Reset, Re-imagine: Leaders Need to Rethink Their Role
We leaders can’t expect to successfully operate in this new climate of continual change without resetting ourselves: we must deep-dive to ensure that we’re able (and willing) to adapt in every aspect of our business – when the need arises.
To be sure, the old way of thinking about anything – any old expectations, for example – must be transformed by creative thinking – the kind of thinking which can only come when we slow down and take a balcony view on things.
In an HBR article titled simply “Reinventing Your Leadership Team,” the authors noted that we as leaders need to be ever agile, “…to be willing to challenge every aspect of our company: its purpose, its business model, its operating model, its people, and ourselves. And conventional ideas about managing have to be inverted.” Talk about hitting the reset button, right?!
Instead of the old way of doing business of routinely responding to needs and concerns, we (leaders) need to work as a team, refocus and reshape the future – and map a path toward it.
Drawing on research gleaned from studying companies, they formulated a 4-point plan for building a leadership team that can meet these new changes:
- Analyze what leadership roles will model the company for the future.
- Get the right people in place.
- Center the leadership team on steering the company towards its transformation.
- To build trust and a culture that fuels its goal, take ownership of the team’s behavior.
With Continual Change, Avoid Perpetual Urgency
“Take a step back. Life gets distorted when you examine things from too close up.”
– Richelle E Goodrich
To cope with the “new normal” of constant change, some businesses have taken to operating in a state of perpetual urgency.
To be sure, many issues require urgency. Yet operating in an atmosphere where a heightened state of urgency is the norm may indicate a leadership or management breakdown.
Having employees in a continual crisis mode has an impact. In a Fast Company article by Camille Preston, researcher Liz Kislik noted a company culture of urgency can lead to overreactions in employees – not to mention poor decision making and a continual state of stress which only creates vicious circles and an unhealthy work atmosphere.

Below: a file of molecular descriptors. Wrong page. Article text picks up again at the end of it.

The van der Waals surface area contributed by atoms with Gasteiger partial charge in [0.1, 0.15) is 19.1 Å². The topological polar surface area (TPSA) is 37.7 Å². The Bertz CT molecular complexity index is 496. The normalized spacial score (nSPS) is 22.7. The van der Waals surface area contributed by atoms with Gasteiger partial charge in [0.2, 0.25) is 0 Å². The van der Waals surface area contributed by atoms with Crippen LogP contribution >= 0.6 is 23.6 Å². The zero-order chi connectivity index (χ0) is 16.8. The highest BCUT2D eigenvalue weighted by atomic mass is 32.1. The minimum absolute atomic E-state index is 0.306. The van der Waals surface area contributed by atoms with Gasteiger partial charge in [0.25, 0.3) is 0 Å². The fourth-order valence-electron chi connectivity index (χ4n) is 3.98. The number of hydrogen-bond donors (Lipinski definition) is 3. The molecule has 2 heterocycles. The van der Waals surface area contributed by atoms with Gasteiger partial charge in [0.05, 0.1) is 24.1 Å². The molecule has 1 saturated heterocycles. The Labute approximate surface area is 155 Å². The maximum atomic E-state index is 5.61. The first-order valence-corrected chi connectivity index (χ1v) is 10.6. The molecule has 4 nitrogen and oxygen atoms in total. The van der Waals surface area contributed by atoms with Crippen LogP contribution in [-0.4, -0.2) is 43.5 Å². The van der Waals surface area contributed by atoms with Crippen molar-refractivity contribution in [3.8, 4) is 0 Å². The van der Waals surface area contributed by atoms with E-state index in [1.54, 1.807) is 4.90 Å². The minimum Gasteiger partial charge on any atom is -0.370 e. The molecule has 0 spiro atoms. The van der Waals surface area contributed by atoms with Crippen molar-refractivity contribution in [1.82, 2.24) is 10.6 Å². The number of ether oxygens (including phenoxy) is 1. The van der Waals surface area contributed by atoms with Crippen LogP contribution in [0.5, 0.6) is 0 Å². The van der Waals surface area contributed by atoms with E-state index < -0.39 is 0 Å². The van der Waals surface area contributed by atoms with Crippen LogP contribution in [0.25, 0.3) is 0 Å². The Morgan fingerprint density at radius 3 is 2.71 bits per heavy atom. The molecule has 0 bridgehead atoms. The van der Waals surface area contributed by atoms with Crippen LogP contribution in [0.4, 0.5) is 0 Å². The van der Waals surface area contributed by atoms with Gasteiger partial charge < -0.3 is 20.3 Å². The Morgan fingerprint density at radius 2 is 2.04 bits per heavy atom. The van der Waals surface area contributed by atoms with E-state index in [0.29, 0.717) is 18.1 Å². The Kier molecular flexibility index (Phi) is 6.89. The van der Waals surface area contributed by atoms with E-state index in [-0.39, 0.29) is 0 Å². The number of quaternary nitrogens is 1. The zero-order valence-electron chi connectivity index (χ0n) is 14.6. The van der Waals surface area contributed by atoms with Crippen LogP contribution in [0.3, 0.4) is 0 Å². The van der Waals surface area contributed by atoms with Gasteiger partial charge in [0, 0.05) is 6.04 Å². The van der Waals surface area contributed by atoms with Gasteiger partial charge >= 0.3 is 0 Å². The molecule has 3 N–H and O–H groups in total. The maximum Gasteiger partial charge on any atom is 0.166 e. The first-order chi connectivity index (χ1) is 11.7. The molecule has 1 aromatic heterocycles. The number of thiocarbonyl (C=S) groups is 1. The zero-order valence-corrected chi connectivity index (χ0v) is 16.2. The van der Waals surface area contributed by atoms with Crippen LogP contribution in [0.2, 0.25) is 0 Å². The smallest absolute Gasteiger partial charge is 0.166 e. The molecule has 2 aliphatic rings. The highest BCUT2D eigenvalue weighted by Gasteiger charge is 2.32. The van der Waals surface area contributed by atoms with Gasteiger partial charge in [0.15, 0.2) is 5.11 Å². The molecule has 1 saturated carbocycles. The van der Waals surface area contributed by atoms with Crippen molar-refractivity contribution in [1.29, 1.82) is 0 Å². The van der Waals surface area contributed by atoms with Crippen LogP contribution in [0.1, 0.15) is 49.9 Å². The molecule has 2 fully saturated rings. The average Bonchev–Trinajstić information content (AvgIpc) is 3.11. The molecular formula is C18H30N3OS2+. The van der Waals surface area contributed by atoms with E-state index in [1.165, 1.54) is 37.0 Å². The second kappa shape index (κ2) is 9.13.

So, how can we lead without urgency in times like this?
It starts with building genuine relationships with employees, visioning a future for the company and mapping a plan to get there.
Another leadership tenet I often refer to is “Relationship Precedes Results.” This is supported by both Patrick Lencioni’s Five Elements of an Effective Team and many, many experiences of being called in to rescue teams who tried – and failed miserably – to prioritize results over the relationships among people. (Wonder how much time – and budget – they may have saved by simply focusing on their true assets in the first place?!)
After focusing on relationships, Preston suggests:
- Incorporate different types of motivation – other than fear or urgency, which cannot lead to anything optimal anyway
- Take the time to build and maintain relationships. Again. And always.
- Encourage and allow employees to take ownership of their work.
- Frame a culture that focuses on the development of leaders. We can never go wrong here!
“Great Leadership sometimes requires taking a step backward in order to take a leap forward.”
— Todd Stocker
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Colleen Slaughter, Proud Executive Coach to the UN World Food Program, the 2020 Nobel Peace Prize Winner
As an Executive Coach for Women in Leadership and Transformational Facilitator, my intention is to help leaders in positions of high influence to understand their worth at a profound level.
Supporting women leaders to truly thrive and step into their greatness, while succeeding in male-dominated industries and spaces is my native genius.
My technique and approach show you how to achieve incredible career success without compromising any part of who you are and what makes you magnificent.